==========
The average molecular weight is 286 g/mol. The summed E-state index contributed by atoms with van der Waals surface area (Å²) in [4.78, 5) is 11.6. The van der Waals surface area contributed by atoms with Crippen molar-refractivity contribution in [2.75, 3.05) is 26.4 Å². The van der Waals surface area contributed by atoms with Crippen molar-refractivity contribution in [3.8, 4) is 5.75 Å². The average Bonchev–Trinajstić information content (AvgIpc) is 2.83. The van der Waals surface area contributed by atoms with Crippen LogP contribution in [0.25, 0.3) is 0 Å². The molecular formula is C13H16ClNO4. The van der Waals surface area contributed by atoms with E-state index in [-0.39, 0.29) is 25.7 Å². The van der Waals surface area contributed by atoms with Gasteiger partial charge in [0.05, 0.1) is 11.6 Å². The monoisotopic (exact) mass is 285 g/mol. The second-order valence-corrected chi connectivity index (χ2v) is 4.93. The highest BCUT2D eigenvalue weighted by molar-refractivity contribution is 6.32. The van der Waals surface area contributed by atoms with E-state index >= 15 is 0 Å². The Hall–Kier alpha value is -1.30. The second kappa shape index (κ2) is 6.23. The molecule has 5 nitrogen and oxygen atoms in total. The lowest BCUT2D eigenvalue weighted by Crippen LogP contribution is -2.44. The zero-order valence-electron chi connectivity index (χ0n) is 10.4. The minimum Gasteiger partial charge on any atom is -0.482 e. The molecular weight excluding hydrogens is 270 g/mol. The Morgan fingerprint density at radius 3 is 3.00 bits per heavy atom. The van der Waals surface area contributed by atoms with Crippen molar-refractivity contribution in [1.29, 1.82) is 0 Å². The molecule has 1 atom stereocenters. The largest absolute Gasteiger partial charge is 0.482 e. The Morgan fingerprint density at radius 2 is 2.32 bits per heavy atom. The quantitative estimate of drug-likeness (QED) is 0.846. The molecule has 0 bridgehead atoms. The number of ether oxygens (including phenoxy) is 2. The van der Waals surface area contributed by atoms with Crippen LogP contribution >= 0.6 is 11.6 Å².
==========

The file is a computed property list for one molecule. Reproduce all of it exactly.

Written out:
The average molecular weight is 286 g/mol. The summed E-state index contributed by atoms with van der Waals surface area (Å²) in [4.78, 5) is 11.6. The van der Waals surface area contributed by atoms with Crippen molar-refractivity contribution in [2.75, 3.05) is 26.4 Å². The van der Waals surface area contributed by atoms with Crippen molar-refractivity contribution in [3.8, 4) is 5.75 Å². The average Bonchev–Trinajstić information content (AvgIpc) is 2.83. The van der Waals surface area contributed by atoms with Crippen LogP contribution in [0.25, 0.3) is 0 Å². The molecular formula is C13H16ClNO4. The van der Waals surface area contributed by atoms with E-state index in [-0.39, 0.29) is 25.7 Å². The van der Waals surface area contributed by atoms with Gasteiger partial charge in [0.05, 0.1) is 11.6 Å². The monoisotopic (exact) mass is 285 g/mol. The second-order valence-corrected chi connectivity index (χ2v) is 4.93. The highest BCUT2D eigenvalue weighted by molar-refractivity contribution is 6.32. The van der Waals surface area contributed by atoms with E-state index >= 15 is 0 Å². The Hall–Kier alpha value is -1.30. The second kappa shape index (κ2) is 6.23. The molecule has 5 nitrogen and oxygen atoms in total. The lowest BCUT2D eigenvalue weighted by Crippen LogP contribution is -2.44. The zero-order valence-electron chi connectivity index (χ0n) is 10.4. The minimum Gasteiger partial charge on any atom is -0.482 e. The molecular weight excluding hydrogens is 270 g/mol. The Morgan fingerprint density at radius 3 is 3.00 bits per heavy atom. The van der Waals surface area contributed by atoms with Crippen molar-refractivity contribution in [1.29, 1.82) is 0 Å². The molecule has 1 atom stereocenters. The largest absolute Gasteiger partial charge is 0.482 e. The Morgan fingerprint density at radius 2 is 2.32 bits per heavy atom. The quantitative estimate of drug-likeness (QED) is 0.846. The molecule has 0 bridgehead atoms. The number of ether oxygens (including phenoxy) is 2. The van der Waals surface area contributed by atoms with Crippen LogP contribution >= 0.6 is 11.6 Å².